Picture Yourself in Bonaire!



The growth of digital photography has changed everything, especially for recreational scuba divers (and Kodak shareholders). Seems like just a few years ago, underwater photography was a luxury. It cost a lot of money. The equipment was big and bulky.  And, most photographers relied on trial and error when shooting print or slide film making it rather cumbersome to capture shots worth keeping.

But the days of the old Nikonos V film camera have given way to today’s simple, lightweight digital cameras. These days scuba divers have the option of high quality digital stills or videos  something unheard of just 10 years ago.

If you’ve been to Bonaire, you’ve probably seen the license plates that proudly proclaim the island as a Diver’s Paradise. Well, it’s also an Underwater Photographers Paradise and for good reason.

Here is a few reasons why you could easily picture yourself booking an aquatic photo safari to the popular Dutch destination:

— Well Protected and Preserved Reefs: In 1979, Bonaire established the Bonaire Marine Park. The results of these forward-thinking officials can be seen each and every time you submerge below the crystal-blue waters. Bonaire regularly receives recognition for its healthy reefs and abundant marine life. As a photographer, you couldn’t ask for more. Whether you choose to go shallow or dive a little deeper, you can be assured of having something colorful and healthy to photograph. Frankly, Bonaire’s underwater terrain is the closest to a sure thing you’ll encounter in the entire Caribbean.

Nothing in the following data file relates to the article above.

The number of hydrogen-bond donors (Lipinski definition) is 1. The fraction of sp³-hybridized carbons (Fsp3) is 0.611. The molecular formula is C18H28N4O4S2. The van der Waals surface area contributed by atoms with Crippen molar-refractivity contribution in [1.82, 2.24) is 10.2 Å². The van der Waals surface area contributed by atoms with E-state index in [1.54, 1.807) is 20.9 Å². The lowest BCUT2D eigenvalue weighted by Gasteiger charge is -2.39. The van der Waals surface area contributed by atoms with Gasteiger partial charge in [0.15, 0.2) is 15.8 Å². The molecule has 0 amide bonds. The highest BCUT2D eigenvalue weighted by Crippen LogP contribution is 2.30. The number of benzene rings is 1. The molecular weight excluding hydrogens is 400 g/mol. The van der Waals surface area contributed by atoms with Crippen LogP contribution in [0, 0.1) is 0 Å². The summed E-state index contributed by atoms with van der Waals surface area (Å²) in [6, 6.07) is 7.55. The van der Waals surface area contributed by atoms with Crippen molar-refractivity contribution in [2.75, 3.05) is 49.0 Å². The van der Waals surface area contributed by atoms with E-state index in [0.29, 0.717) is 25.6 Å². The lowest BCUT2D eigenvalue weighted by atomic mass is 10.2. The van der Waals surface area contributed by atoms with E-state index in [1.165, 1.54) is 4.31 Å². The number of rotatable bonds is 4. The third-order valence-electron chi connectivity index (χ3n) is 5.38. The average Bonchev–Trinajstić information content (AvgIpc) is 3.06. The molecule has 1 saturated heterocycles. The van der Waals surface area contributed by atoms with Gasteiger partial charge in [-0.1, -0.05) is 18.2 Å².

— Dive Right In: There aren’t many places in the world with shore diving that matches Bonaire. The island has been named Best Shore Diving in the Caribbean every year since 2004. You can often just leisurely walk right into the water and slowly descend on a reef. For photographers with large cameras and lights, it couldn’t be easier. The local environmental organization STINAPA helps make the island diver-friendly by maintaining bright yellow markers for every dive site on the island. It’s impressive and makes it easy to find a specific place to shoot.

— Divers WELCOME!  Seems like some places you go tolerate scuba divers, but don’t always openly embrace them. That’s not the case on Bonaire. With more than 100 well-marked dive sites surrounding the 111 square mile island, it’s easy to find a place to explore. More importantly, chances are good that you’ll find someone ready and willing to talk about the diving.

The growth of underwater photography has led to an increase in the number of photo labs and operations on the island. Several of the popular dive resorts including Buddy Dive and Captain Dons Habitat actually have underwater photo labs and professionals on their properties. These UW shooters are always glad to offer their suggestions and ideas to fellow photographers. Frequently, photographers gather during the week to share their images -AND their stories.

— Plenty to Sea: At last count, there are more than 360 different species of fish that inhabit Bonaire’s clear waters. Looking to shoot (OK, photograph) a seahorse? You can find one in Bonaire. Do you want to ACTUALLY shoot something? You can do that also! Several dive operations now offer special supervised lionfish hunter programs and activities. If you want to build your UW photo library, there isn’t a better place than Bonaire to get started. You’ll leave with a collection of photos that will take you a while to sort at least until your next dive trip!

Veteran Bonaire visitors swear that the water is always clear, and for the most part, they are right. Bonaire has visibility near 100 feet almost any time of the year. Photographers know these conditions are rare and many book at least one trip to Bonaire each year. It is not surprising to see the same photographers year after year. Can you picture yourself in this underwater photographers paradise? You aren’t alone!


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